Geese blamed for deadly U.S. military chopper crash in Britain
A flock of geese caused the deaths of four US airmen whose military helicopter crashed over a nature reserve in eastern England, investigators said Wednesday.
The US Air Force HH-60 Pave Hawk, based at Lakenheath airbase, came down in Norfolk on January 7 while on a training mission.
As the helicopters approached, a flock of geese flew off from the reserve in Cley-next-the-Sea, probably startled by the noise, the military investigators’ report said.
At least three birds crashed through the windscreen into the cockpit, knocking the pilot, co-pilot and aerial gunner unconscious, said a statement from the Accident Investigation Board, issued by US Air Forces in Europe and Air Forces Africa.
One of the geese also disabled some of the flight controls of the chopper, whose crew were practising a night-time rescue of a downed F-16 pilot at the time of the crash.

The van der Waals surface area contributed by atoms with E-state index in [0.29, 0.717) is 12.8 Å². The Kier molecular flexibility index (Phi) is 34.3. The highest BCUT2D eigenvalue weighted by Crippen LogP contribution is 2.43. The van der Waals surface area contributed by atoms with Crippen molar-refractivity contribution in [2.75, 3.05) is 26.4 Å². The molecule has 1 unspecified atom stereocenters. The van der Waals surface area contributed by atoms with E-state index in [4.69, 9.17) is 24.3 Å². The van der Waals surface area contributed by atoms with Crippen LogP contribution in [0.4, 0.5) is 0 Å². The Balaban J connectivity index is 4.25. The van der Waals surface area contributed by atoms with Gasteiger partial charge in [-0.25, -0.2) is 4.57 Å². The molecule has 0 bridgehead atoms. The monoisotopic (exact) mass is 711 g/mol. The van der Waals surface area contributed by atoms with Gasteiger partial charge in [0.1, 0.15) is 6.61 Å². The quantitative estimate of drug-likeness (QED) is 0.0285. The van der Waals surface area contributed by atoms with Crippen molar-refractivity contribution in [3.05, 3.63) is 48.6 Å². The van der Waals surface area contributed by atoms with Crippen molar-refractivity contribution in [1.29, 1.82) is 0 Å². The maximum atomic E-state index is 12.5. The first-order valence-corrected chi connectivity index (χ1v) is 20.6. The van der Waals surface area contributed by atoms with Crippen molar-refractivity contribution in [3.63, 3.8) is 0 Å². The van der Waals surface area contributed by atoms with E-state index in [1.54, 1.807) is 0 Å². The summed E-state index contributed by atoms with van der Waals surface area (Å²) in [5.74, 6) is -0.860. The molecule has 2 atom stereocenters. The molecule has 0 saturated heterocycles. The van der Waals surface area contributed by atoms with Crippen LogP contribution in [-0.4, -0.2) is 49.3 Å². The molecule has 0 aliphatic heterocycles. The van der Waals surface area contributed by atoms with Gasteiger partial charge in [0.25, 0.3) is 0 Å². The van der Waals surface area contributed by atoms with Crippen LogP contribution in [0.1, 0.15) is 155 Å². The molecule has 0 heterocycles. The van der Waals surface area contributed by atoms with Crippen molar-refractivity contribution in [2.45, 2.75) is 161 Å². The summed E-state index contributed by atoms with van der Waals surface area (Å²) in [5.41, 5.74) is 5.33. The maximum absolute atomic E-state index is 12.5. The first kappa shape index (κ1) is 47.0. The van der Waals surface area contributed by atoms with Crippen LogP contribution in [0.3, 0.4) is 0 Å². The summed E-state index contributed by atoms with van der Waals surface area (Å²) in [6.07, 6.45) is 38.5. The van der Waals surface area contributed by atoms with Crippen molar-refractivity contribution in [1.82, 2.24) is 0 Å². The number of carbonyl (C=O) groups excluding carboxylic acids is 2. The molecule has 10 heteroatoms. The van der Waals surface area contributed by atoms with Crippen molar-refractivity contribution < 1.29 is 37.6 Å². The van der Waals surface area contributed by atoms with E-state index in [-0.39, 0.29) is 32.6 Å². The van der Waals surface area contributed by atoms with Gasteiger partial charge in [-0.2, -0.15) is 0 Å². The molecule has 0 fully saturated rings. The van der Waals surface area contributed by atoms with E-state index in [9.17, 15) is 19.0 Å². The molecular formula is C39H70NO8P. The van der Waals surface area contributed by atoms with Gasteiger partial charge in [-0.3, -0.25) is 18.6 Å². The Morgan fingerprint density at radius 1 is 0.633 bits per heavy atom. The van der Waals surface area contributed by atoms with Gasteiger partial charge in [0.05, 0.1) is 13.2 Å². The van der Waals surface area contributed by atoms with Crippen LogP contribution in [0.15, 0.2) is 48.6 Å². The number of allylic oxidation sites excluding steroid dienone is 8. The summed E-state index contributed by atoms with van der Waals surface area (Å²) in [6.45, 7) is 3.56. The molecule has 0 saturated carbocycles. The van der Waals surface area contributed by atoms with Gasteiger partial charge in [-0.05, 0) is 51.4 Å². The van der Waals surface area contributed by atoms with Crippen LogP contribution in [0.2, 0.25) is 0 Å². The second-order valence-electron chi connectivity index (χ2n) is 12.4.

“With the mishap pilot and mishap co-pilot unconscious and the trim and flight path stabilization disabled, the MA’s (mishap aircraft’s) cyclic stick, which controls pitch and roll of the aircraft, was free to move randomly,” the statement said.
It added: “The MA impacted the ground… approximately three seconds after being struck by the geese.”
The helicopter was from the US Air Force’s 56th Rescue Squadron, 48th Fighter Wing, also known as the Statue of Liberty Wing and a key component of US air power in Europe.
Pave Hawks are used for combat search and rescue and often help retrieve downed aircrew in hostile environments.
They have been used in Afghanistan, Iraq and in the aftermath of Hurricane Katrina in 2005 to support recovery operations in New Orleans.